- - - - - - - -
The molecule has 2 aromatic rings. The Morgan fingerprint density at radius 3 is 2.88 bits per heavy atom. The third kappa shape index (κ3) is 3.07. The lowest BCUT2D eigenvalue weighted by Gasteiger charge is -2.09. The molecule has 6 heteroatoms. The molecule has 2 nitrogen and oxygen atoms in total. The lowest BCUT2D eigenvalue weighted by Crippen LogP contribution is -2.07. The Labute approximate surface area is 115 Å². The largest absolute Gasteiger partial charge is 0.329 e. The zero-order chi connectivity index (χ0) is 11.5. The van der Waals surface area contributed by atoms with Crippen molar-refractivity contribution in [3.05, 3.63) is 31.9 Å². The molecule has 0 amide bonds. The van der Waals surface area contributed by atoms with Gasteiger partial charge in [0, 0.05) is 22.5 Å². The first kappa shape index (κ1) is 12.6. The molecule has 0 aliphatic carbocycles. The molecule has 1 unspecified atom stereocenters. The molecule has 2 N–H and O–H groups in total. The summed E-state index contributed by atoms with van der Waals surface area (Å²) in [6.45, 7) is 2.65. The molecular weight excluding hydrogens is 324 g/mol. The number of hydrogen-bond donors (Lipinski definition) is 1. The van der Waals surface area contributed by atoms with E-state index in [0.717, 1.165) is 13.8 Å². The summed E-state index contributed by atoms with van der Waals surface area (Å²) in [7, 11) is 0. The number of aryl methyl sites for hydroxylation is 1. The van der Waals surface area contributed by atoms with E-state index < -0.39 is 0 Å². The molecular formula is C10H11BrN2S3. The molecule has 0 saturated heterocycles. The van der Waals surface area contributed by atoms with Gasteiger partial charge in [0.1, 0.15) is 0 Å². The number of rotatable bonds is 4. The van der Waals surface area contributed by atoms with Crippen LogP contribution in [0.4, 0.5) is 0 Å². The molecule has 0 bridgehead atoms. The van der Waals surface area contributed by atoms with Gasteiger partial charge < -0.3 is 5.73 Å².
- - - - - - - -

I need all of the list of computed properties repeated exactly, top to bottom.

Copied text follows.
The molecule has 2 aromatic rings. The Morgan fingerprint density at radius 3 is 2.88 bits per heavy atom. The third kappa shape index (κ3) is 3.07. The lowest BCUT2D eigenvalue weighted by Gasteiger charge is -2.09. The molecule has 6 heteroatoms. The molecule has 2 nitrogen and oxygen atoms in total. The lowest BCUT2D eigenvalue weighted by Crippen LogP contribution is -2.07. The Labute approximate surface area is 115 Å². The largest absolute Gasteiger partial charge is 0.329 e. The zero-order chi connectivity index (χ0) is 11.5. The van der Waals surface area contributed by atoms with Crippen molar-refractivity contribution in [3.05, 3.63) is 31.9 Å². The molecule has 0 amide bonds. The van der Waals surface area contributed by atoms with Gasteiger partial charge in [0, 0.05) is 22.5 Å². The first kappa shape index (κ1) is 12.6. The molecule has 0 aliphatic carbocycles. The molecule has 1 unspecified atom stereocenters. The molecule has 2 N–H and O–H groups in total. The summed E-state index contributed by atoms with van der Waals surface area (Å²) in [6.45, 7) is 2.65. The molecular weight excluding hydrogens is 324 g/mol. The number of hydrogen-bond donors (Lipinski definition) is 1. The van der Waals surface area contributed by atoms with E-state index in [0.717, 1.165) is 13.8 Å². The summed E-state index contributed by atoms with van der Waals surface area (Å²) in [7, 11) is 0. The number of aryl methyl sites for hydroxylation is 1. The van der Waals surface area contributed by atoms with E-state index < -0.39 is 0 Å². The molecular formula is C10H11BrN2S3. The molecule has 0 saturated heterocycles. The van der Waals surface area contributed by atoms with Gasteiger partial charge in [0.1, 0.15) is 0 Å². The number of rotatable bonds is 4. The van der Waals surface area contributed by atoms with Crippen LogP contribution in [0.4, 0.5) is 0 Å². The molecule has 0 bridgehead atoms. The van der Waals surface area contributed by atoms with Gasteiger partial charge < -0.3 is 5.73 Å².